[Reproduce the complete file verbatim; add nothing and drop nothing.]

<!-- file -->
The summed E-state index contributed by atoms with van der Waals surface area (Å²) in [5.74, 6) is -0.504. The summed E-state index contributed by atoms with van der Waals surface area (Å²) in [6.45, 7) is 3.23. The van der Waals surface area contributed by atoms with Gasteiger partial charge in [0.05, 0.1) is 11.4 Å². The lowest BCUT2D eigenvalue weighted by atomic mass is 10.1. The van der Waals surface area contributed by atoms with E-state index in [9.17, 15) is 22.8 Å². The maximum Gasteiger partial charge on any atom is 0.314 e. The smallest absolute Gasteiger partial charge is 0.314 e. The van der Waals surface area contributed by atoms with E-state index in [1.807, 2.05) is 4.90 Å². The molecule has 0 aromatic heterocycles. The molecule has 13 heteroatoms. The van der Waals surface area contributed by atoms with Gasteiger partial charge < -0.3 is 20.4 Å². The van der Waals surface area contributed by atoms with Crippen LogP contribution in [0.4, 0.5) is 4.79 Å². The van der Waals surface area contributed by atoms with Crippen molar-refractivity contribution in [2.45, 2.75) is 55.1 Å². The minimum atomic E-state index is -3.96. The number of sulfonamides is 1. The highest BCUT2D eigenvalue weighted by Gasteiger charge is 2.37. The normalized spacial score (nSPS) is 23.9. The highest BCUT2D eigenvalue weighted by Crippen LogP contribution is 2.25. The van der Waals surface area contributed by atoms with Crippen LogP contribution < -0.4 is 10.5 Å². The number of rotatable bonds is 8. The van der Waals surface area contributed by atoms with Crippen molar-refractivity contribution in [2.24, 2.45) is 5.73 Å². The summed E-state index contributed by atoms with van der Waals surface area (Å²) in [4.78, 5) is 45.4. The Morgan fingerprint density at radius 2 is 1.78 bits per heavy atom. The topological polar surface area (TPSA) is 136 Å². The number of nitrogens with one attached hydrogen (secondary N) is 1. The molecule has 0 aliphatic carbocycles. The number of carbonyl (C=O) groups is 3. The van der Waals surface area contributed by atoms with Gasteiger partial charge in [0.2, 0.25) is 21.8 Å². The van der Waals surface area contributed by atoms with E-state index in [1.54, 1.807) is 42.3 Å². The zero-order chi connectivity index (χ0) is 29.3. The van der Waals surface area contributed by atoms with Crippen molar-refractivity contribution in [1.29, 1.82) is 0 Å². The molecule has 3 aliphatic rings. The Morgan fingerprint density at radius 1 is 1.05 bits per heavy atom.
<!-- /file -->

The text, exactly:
The summed E-state index contributed by atoms with van der Waals surface area (Å²) in [5.74, 6) is -0.504. The summed E-state index contributed by atoms with van der Waals surface area (Å²) in [6.45, 7) is 3.23. The van der Waals surface area contributed by atoms with Gasteiger partial charge in [0.05, 0.1) is 11.4 Å². The lowest BCUT2D eigenvalue weighted by atomic mass is 10.1. The van der Waals surface area contributed by atoms with E-state index in [9.17, 15) is 22.8 Å². The maximum Gasteiger partial charge on any atom is 0.314 e. The smallest absolute Gasteiger partial charge is 0.314 e. The van der Waals surface area contributed by atoms with E-state index in [1.807, 2.05) is 4.90 Å². The molecule has 0 aromatic heterocycles. The molecule has 13 heteroatoms. The van der Waals surface area contributed by atoms with Gasteiger partial charge < -0.3 is 20.4 Å². The van der Waals surface area contributed by atoms with Crippen LogP contribution in [0.4, 0.5) is 4.79 Å². The van der Waals surface area contributed by atoms with Crippen molar-refractivity contribution in [2.45, 2.75) is 55.1 Å². The minimum atomic E-state index is -3.96. The number of sulfonamides is 1. The highest BCUT2D eigenvalue weighted by Gasteiger charge is 2.37. The normalized spacial score (nSPS) is 23.9. The highest BCUT2D eigenvalue weighted by Crippen LogP contribution is 2.25. The van der Waals surface area contributed by atoms with Crippen LogP contribution < -0.4 is 10.5 Å². The number of rotatable bonds is 8. The van der Waals surface area contributed by atoms with Crippen molar-refractivity contribution in [2.24, 2.45) is 5.73 Å². The summed E-state index contributed by atoms with van der Waals surface area (Å²) in [4.78, 5) is 45.4. The Morgan fingerprint density at radius 2 is 1.78 bits per heavy atom. The topological polar surface area (TPSA) is 136 Å². The number of nitrogens with one attached hydrogen (secondary N) is 1. The molecule has 0 aliphatic carbocycles. The number of carbonyl (C=O) groups is 3. The van der Waals surface area contributed by atoms with Gasteiger partial charge in [0.2, 0.25) is 21.8 Å². The van der Waals surface area contributed by atoms with E-state index in [1.54, 1.807) is 42.3 Å². The zero-order chi connectivity index (χ0) is 29.3. The van der Waals surface area contributed by atoms with Crippen molar-refractivity contribution in [1.29, 1.82) is 0 Å². The molecule has 3 aliphatic rings. The Morgan fingerprint density at radius 1 is 1.05 bits per heavy atom.